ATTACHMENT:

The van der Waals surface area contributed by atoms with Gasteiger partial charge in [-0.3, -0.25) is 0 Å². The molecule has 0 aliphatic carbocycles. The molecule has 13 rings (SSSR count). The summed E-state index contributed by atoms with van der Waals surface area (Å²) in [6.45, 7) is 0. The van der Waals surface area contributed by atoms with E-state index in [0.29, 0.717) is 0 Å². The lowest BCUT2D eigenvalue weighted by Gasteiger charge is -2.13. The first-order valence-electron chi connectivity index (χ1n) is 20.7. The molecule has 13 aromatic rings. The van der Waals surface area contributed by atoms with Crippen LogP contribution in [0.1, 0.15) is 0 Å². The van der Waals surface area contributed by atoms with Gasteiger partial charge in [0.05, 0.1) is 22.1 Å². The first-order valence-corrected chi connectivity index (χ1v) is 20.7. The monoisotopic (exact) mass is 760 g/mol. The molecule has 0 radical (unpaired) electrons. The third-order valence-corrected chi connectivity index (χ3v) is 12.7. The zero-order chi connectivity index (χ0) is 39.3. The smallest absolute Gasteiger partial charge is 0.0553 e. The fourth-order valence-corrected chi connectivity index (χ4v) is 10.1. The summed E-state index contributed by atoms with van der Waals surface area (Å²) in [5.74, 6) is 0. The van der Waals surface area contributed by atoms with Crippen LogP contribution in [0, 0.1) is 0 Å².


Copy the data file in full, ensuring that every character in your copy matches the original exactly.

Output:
The van der Waals surface area contributed by atoms with Gasteiger partial charge in [-0.3, -0.25) is 0 Å². The molecule has 0 aliphatic carbocycles. The molecule has 13 rings (SSSR count). The summed E-state index contributed by atoms with van der Waals surface area (Å²) in [6.45, 7) is 0. The van der Waals surface area contributed by atoms with E-state index in [0.29, 0.717) is 0 Å². The lowest BCUT2D eigenvalue weighted by Gasteiger charge is -2.13. The first-order valence-electron chi connectivity index (χ1n) is 20.7. The molecule has 13 aromatic rings. The van der Waals surface area contributed by atoms with Crippen LogP contribution in [0.1, 0.15) is 0 Å². The van der Waals surface area contributed by atoms with Gasteiger partial charge in [0.05, 0.1) is 22.1 Å². The first-order valence-corrected chi connectivity index (χ1v) is 20.7. The monoisotopic (exact) mass is 760 g/mol. The molecule has 0 radical (unpaired) electrons. The third-order valence-corrected chi connectivity index (χ3v) is 12.7. The zero-order chi connectivity index (χ0) is 39.3. The smallest absolute Gasteiger partial charge is 0.0553 e. The fourth-order valence-corrected chi connectivity index (χ4v) is 10.1. The summed E-state index contributed by atoms with van der Waals surface area (Å²) in [5.74, 6) is 0. The van der Waals surface area contributed by atoms with Crippen LogP contribution in [0, 0.1) is 0 Å².